25 September 2014 Great gains have been made in the global effort to achieve the Millennium Development Goals, known worldwide as the “MDGs,” but with the deadline fast approaching more must be done to fully meet the targets set for 2015 and beyond, Secretary-General Ban Ki-moon said today.
In his remarks to a gathering of 300 global leaders convened by the MDG Advocacy Group, Mr. Ban applauded the successes made so far in pushing forward with the Goals and in having “raised awareness, mobilized resources, and helped shape policy.”
“The MDGs have transformed the lives of millions of people,” he told delegates at the gathering, which was held on the margins of the General Assembly’s annual high-level debate.
The meeting, organized by the MDG Advocacy Group, a body of global leaders and eminent personalities assembled by the Secretary-General to promote the implementation of the Goals, also marked the release of the Group’s latest report – Accelerating Action: Global Leaders on Challenges and Opportunities for MDG Achievement – which confirms the strides made so far.
The eight MDGs, agreed by world leaders at a UN summit in 2000, are described as a 15-year roadmap to fight poverty, hunger and disease, protect the environment and expand education, basic health and women’s empowerment.
According to the new report, in fact, the past two decades has seen the likelihood of a child dying before the age of five nearly reduced by half while the maternal mortality ratio has dropped by 45 per cent. At the same time, antiretroviral therapy for HIV-infected people has saved an estimated 6.6 million lives and another estimated 3.3 million people were saved from malaria due to the diffusion of major preventions such as bed nets and treatments. Efforts to fight tuberculosis, meanwhile, have saved an estimated 22 million lives.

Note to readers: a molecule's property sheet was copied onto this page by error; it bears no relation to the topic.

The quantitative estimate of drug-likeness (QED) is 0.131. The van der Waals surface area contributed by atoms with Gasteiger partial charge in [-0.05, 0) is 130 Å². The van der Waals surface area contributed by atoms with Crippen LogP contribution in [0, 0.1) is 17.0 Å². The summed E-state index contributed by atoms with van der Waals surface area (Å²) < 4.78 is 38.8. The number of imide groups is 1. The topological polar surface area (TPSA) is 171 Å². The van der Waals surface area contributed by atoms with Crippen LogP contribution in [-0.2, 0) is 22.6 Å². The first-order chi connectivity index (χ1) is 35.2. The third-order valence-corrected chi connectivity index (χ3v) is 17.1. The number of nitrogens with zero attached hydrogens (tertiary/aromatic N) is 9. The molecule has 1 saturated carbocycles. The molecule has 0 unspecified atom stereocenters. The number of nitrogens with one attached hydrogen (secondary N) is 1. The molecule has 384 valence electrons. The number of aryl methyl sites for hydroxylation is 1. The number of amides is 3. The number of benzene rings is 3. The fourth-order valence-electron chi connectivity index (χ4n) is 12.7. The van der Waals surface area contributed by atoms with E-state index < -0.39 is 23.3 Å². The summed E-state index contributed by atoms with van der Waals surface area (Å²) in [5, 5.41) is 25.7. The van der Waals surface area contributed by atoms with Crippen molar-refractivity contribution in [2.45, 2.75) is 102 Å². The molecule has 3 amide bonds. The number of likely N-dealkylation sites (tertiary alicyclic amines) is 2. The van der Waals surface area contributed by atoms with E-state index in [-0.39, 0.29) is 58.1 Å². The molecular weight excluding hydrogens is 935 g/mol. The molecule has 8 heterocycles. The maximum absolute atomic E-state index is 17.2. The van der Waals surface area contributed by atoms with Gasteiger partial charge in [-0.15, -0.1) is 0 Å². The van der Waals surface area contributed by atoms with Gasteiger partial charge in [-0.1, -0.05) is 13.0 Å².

“Fewer people are in poverty. More children are in school. We are making inroads in the fight against malaria and tuberculosis. Families and communities have greater access to an improved drinking water source,” the Secretary-General noted.
With 462 days remaining until the MDG deadline, the report strikes an optimistic note, adding that with many of the Goals already met – including the reduction of poverty, increasing access to clean drinking water, improving the lives of slum dwellers, and achieving gender parity in schools – many more targets are also within reach by the end of 2015.
But, Mr. Ban warned, much more remained to be done in order to “finish the job.”
“We must do more to finish our targets on hunger and chronic child malnutrition. Faster progress is needed to meet the goals of reducing child and maternal mortality and to improve access to sanitation,” he continued.
The Secretary-General urged delegates to help focus on what he described as “two critical fronts” in the battle towards realizing the Goals: accelerating progress towards meeting the MDGs and preparing for a post-2015 world.
“We need a strong successor framework in place,” affirmed Mr. Ban. “Building mechanisms for effective partnerships and multi-stakeholder accountability will be critical to the success of the post-2015 development agenda.”
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